A forum for people with knowledge of the Bible in its original languages to discuss its manuscripts and textual history from the perspective of historic evangelical theology.
"There's two sets of odds that make this discovery really way out," Wallace said. "First of all, it's unlikely that something this fragile could survive buried in a bog at all, and then for it to be unearthed and spotted before it was destroyed is incalculably more amazing."While I agree with Wallace's assessment of the much higher unlikelihood of the second of these two events occurring, I would say that a more accurate description of the first unlikelihood would not focus on finding something so fragile as this codex still preserved in a bog, but on finding something so valuable as a velum ms tossed out into the bog in the first place.
Keep googling, and you'll find that this ms discovery has been dragged into headline news. As CNN reported, (contrary to the photo provided) the ms was found open to "Psalm 83, in which God hears complaints of other nations' attempts to wipe out the name of Israel [v.4]."Well, this provoked such a response from those following the current situation in the Middle East that another go was had at deciphering the opened page, and--what do you know--Psalm 83 in the Old Latin turns out to be our Psalm 84. Nothing there about wiping out Israel.Oh, but it does mention passing through the Baka Valley.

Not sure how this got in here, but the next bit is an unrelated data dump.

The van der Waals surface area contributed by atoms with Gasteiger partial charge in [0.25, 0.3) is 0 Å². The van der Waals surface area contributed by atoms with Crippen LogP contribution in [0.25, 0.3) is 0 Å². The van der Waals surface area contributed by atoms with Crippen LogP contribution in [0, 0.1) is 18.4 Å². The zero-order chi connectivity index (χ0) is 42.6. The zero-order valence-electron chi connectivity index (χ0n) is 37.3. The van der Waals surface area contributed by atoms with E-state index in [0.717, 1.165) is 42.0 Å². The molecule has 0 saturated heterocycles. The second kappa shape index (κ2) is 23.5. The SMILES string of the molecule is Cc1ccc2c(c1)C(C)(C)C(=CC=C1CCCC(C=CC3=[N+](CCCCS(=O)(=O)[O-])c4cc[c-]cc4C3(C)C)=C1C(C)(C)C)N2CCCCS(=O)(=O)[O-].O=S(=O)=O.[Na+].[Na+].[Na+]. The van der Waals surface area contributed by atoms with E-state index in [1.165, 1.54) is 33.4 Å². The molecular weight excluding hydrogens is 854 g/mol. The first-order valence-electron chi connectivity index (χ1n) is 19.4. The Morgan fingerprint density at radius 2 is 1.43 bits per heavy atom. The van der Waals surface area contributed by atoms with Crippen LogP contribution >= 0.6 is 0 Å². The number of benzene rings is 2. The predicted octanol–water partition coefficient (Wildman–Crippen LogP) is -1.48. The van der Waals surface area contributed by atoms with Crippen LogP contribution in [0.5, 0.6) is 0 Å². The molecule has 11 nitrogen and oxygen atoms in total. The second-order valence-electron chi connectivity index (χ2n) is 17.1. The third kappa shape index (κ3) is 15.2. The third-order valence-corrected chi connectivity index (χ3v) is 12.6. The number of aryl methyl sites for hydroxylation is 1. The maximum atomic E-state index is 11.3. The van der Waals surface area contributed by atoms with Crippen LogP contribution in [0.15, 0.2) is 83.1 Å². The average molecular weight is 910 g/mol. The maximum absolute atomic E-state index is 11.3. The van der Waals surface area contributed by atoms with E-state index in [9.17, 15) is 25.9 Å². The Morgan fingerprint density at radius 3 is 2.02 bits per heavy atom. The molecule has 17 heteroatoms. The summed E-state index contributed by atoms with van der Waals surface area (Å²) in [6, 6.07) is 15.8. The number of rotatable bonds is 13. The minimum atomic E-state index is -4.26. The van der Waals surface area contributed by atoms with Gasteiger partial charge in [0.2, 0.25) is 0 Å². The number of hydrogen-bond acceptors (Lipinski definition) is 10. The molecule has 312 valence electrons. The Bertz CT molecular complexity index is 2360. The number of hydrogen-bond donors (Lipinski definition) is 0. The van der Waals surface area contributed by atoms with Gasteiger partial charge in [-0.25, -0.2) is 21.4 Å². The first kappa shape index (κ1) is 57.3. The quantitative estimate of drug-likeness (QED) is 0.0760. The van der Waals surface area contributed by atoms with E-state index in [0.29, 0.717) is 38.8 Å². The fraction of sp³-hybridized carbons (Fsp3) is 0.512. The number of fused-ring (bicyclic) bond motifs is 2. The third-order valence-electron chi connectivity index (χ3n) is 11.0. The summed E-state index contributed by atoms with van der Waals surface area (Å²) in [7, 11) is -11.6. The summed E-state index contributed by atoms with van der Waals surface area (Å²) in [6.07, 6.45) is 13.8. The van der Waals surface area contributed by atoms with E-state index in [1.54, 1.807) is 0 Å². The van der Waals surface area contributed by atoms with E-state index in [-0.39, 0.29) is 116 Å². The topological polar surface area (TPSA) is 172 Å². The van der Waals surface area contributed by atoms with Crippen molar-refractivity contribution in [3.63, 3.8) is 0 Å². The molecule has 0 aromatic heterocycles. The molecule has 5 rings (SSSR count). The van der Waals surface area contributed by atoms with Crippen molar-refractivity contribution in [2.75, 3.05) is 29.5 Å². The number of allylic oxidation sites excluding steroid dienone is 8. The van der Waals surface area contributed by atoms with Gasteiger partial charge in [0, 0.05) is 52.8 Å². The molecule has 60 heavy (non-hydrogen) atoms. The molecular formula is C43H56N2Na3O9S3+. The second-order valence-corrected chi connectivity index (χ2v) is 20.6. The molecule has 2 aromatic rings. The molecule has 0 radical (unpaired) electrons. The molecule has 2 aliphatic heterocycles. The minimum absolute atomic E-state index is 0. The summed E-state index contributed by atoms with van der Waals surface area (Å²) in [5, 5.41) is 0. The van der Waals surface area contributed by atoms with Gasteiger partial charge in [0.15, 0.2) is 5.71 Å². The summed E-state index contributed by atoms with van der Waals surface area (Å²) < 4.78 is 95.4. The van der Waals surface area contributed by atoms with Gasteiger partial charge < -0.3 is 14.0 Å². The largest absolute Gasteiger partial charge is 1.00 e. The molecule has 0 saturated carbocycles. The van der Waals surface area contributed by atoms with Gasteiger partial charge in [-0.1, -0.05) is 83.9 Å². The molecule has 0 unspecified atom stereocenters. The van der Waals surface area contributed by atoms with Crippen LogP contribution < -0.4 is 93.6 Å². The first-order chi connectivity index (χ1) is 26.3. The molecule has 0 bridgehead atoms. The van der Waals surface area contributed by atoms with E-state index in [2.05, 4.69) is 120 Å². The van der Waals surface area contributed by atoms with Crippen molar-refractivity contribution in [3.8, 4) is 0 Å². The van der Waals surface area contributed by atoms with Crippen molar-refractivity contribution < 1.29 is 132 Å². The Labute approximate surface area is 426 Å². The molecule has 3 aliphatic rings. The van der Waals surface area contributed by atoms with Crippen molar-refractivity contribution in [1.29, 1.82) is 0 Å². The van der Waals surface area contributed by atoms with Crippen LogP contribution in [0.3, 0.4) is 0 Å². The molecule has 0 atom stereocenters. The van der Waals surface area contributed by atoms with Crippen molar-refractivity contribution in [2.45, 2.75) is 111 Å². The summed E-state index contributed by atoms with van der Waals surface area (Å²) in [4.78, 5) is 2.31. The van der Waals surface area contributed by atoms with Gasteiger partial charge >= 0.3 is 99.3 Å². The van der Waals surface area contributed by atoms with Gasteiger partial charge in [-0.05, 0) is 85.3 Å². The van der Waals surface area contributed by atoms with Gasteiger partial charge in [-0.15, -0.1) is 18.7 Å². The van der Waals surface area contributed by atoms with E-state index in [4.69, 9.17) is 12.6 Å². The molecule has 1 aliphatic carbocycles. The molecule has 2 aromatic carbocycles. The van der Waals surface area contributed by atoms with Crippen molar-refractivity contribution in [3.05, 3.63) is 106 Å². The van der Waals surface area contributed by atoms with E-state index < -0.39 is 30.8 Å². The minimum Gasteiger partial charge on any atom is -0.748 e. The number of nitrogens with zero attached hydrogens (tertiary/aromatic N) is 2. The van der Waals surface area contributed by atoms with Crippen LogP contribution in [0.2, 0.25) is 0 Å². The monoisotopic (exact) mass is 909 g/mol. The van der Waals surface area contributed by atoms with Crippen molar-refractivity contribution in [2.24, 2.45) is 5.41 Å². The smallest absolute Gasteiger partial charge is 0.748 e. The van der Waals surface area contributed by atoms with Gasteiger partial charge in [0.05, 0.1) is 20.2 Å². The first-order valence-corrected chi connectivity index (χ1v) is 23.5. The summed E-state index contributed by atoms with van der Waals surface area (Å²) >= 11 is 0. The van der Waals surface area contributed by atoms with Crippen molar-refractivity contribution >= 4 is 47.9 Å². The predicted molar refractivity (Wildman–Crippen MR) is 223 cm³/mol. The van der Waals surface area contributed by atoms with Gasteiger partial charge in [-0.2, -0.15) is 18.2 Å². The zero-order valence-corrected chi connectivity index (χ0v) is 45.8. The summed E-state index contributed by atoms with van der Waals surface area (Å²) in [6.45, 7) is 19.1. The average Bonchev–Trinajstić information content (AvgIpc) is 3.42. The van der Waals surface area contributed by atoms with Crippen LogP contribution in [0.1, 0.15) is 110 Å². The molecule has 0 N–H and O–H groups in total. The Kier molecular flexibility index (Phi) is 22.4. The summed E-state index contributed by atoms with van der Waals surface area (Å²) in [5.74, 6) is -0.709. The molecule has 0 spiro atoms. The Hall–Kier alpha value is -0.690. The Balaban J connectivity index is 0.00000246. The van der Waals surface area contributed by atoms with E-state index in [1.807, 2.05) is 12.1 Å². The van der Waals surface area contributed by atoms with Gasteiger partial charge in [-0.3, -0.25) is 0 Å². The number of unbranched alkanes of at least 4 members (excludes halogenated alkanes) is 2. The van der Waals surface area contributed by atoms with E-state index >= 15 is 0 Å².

Extremely unlikely things happen all the time, as we should expect.
Bogs preserve pretty well, though not as well as dry sands.
As long as it either stays wet or stays dry then texts can be preserved. Sometimes wet, sometimes dry means nothing. The Vindolanda writing tablets were preserved in a wet bog.
Actually, it's not the presence of H2O in the bog that preserves, but the absence of oxidizers and corrosives. Elemental sodium will corrode violently in water, but last forever in kerosine.
We don't often discuss the textual criticism for the Psalms in Latin. How important is this find going to be for the history of the Psalms in Latin?
Psalm 145:13b would be something to watch for.
It could be significant for study of the Psalms in Latin. After all, the Latin Psalms have always been popular and have been used in several forms (I'm not really sure about the taxonomy but would guess that there is Old Latin, Psalterium Romanum, iuxta LXX, iuxta Hebraeos). This could shed new light on distribution and textual development or simply confirm existing patterns.
I'd bet, were I a better bettor, that this is no Vulgate ms. Wycliffe, whose era was closer to that of the codex than we are to his, wrote of the English church that they still used the Old Latin Psalter, translated from the LXX.Therefore we should expect Psalm 144 to contain the extra line.